Although Guam and Nevada are U.S., that alone is not determinative of the validity of a divorce. Marriage and divorce is governed by state law. Generally, a divorce obtained in another state or U.S. territory is considered valid in all other states and U.S. territories under the constitutional mandate of "full faith and credit" to the judgments of other territories and states.
However, if a person is a legal resident or is legally domiciled in one state or territory, that person may not go to another State where they are not legally domiciled (while maintaining residency in the former state) for the purpose of getting a "quickie divorce".
The following law has been enacted in SC and addresses the issues which you have raised in your query:
UNIFORM DIVORCE RECOGNITION ACT
SECTION 20-3-410. Short title.
This article may be cited as the "Uniform Divorce Recognition Act."
SECTION 20-3-420. Nonresident divorce shall be void if parties were domiciled here.
A divorce from the bonds of matrimony obtained in another jurisdiction shall be of no force or effect in this State if both parties to the marriage were domiciled in this State at the time the proceeding for the divorce was commenced.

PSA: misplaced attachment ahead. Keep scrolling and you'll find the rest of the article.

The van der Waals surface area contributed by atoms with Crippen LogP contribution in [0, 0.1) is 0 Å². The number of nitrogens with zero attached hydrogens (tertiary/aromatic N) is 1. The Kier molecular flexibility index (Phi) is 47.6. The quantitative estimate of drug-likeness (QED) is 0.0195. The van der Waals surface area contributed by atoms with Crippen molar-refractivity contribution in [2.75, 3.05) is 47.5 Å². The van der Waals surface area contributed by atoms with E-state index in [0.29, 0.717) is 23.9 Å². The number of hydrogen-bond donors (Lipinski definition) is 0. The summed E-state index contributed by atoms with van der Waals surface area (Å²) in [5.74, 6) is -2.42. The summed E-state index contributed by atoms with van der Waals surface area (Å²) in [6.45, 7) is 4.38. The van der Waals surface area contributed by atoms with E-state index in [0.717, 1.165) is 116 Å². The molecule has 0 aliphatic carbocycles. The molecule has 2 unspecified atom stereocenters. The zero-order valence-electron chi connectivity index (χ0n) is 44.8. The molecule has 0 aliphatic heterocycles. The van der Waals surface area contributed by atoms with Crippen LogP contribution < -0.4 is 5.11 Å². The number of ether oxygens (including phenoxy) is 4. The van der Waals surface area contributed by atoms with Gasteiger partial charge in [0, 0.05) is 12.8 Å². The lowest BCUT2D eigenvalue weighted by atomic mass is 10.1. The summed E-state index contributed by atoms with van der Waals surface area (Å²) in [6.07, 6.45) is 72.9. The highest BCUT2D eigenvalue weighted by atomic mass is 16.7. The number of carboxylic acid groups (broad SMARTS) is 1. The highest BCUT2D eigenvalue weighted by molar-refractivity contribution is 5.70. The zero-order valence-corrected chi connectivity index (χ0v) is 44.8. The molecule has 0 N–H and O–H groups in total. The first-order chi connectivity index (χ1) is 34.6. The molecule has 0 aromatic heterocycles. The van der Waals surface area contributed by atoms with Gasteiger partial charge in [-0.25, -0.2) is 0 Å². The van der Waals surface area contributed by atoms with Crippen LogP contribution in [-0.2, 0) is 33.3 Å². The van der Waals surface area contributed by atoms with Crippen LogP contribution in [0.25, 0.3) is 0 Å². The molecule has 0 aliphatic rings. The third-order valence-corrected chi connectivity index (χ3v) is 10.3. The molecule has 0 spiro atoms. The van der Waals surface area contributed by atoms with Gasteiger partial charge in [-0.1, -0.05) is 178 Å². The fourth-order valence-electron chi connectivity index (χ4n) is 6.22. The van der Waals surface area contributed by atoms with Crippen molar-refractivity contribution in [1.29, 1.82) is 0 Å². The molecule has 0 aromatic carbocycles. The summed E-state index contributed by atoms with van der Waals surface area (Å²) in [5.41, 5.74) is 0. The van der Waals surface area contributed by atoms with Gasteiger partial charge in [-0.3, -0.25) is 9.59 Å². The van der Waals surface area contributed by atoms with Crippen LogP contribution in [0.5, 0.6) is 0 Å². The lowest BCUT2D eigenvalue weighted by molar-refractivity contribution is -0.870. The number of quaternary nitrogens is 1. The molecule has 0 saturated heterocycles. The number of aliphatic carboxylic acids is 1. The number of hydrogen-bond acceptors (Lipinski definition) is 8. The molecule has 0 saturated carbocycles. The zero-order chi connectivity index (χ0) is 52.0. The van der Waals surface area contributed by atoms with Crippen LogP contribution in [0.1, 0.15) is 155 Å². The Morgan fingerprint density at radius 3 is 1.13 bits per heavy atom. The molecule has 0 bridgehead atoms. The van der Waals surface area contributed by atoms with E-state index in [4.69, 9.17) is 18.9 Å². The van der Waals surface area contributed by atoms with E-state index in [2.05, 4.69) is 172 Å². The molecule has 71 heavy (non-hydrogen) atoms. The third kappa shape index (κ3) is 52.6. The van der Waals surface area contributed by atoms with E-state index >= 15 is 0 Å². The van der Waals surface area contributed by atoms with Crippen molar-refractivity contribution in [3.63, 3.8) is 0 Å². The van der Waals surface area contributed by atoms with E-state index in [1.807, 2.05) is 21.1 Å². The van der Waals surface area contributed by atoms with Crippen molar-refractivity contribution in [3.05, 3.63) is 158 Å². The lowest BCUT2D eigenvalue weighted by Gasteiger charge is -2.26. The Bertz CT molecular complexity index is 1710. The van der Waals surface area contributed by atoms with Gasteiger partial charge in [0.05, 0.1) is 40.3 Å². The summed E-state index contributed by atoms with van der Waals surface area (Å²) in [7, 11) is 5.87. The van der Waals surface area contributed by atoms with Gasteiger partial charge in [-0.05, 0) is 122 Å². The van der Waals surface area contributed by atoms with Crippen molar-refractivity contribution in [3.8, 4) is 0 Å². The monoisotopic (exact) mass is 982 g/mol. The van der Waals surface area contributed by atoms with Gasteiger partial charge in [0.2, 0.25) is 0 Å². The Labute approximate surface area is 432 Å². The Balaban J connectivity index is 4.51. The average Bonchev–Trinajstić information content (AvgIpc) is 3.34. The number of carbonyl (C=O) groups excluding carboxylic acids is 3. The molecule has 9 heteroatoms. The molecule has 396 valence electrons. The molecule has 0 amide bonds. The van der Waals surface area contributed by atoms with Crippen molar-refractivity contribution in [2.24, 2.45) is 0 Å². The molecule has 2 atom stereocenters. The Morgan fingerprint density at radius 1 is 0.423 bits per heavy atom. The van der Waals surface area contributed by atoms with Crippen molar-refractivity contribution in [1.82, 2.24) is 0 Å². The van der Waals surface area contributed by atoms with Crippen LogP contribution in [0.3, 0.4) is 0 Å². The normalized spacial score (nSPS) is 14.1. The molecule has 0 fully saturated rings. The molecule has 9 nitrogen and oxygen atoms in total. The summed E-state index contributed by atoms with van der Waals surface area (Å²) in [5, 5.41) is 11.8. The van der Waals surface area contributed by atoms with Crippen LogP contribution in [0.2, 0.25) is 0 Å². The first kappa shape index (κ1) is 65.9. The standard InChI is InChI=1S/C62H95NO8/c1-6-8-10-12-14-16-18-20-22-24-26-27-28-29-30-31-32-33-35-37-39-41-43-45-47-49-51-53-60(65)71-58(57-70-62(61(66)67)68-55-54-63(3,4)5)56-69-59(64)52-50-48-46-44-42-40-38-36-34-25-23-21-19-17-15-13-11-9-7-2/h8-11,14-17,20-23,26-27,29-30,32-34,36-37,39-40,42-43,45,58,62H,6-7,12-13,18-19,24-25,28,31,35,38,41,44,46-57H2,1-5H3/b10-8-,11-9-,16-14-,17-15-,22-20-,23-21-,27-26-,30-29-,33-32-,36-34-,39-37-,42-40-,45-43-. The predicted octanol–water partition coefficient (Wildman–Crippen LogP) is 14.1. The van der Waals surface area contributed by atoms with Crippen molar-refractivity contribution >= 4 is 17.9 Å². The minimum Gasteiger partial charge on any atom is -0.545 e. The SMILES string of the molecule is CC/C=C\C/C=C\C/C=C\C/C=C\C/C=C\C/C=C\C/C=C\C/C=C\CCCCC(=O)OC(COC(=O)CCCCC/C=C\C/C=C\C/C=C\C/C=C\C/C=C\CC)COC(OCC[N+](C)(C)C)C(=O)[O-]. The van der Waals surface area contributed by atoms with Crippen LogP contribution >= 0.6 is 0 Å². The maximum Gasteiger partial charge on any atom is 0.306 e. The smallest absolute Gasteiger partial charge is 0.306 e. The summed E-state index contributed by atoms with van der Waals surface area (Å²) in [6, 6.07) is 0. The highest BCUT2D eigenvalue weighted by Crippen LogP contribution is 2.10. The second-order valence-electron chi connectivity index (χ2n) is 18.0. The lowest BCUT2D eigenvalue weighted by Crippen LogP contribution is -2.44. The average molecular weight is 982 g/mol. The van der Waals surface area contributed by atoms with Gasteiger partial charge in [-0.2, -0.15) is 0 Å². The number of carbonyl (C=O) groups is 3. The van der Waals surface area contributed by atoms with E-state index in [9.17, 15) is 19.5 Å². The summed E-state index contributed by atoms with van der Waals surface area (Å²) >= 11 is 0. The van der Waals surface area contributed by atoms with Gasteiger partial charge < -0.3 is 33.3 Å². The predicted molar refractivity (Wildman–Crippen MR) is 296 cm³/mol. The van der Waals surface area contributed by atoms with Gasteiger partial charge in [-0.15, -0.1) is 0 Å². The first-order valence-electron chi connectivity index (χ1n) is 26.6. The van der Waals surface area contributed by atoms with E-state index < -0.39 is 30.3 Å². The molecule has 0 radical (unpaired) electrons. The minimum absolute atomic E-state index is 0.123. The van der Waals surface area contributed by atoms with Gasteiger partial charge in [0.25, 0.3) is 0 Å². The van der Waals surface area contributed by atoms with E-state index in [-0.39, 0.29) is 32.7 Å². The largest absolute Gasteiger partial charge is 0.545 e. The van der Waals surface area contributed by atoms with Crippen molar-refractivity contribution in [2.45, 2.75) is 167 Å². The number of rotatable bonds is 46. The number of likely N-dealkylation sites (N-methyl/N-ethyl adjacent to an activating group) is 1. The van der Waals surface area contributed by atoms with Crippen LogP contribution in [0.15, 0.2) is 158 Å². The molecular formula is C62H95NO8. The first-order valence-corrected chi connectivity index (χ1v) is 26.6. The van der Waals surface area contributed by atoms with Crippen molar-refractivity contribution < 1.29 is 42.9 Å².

SECTION 20-3-430. Prima facie evidence of domicile.
Proof that a person obtaining a divorce from the bonds of matrimony in another jurisdiction was (a) domiciled in this State within twelve months prior to the commencement of the proceeding therefor and resumed residence in this State within eighteen months after the date of his departure therefrom or (b) at all times after his departure from this State and until his return maintained a place of residence within this State shall be prima facie evidence that the person was domiciled in this State when the divorce proceeding was commenced. But the provisions of this section shall not apply in cases of divorce when the decree of divorce was issued prior to June 3, 1950.
SECTION 20-3-440. Construction.
This article shall be so interpreted and construed as to effectuate its general purpose to make uniform the law of those states which enact substantially identical legislation.
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Yes. A divorce in the court of any U.S. state or territory is considered to be a valid divorce. Likewise a divorce in Mexico or other country is generally considered to be legally binding in the United States.
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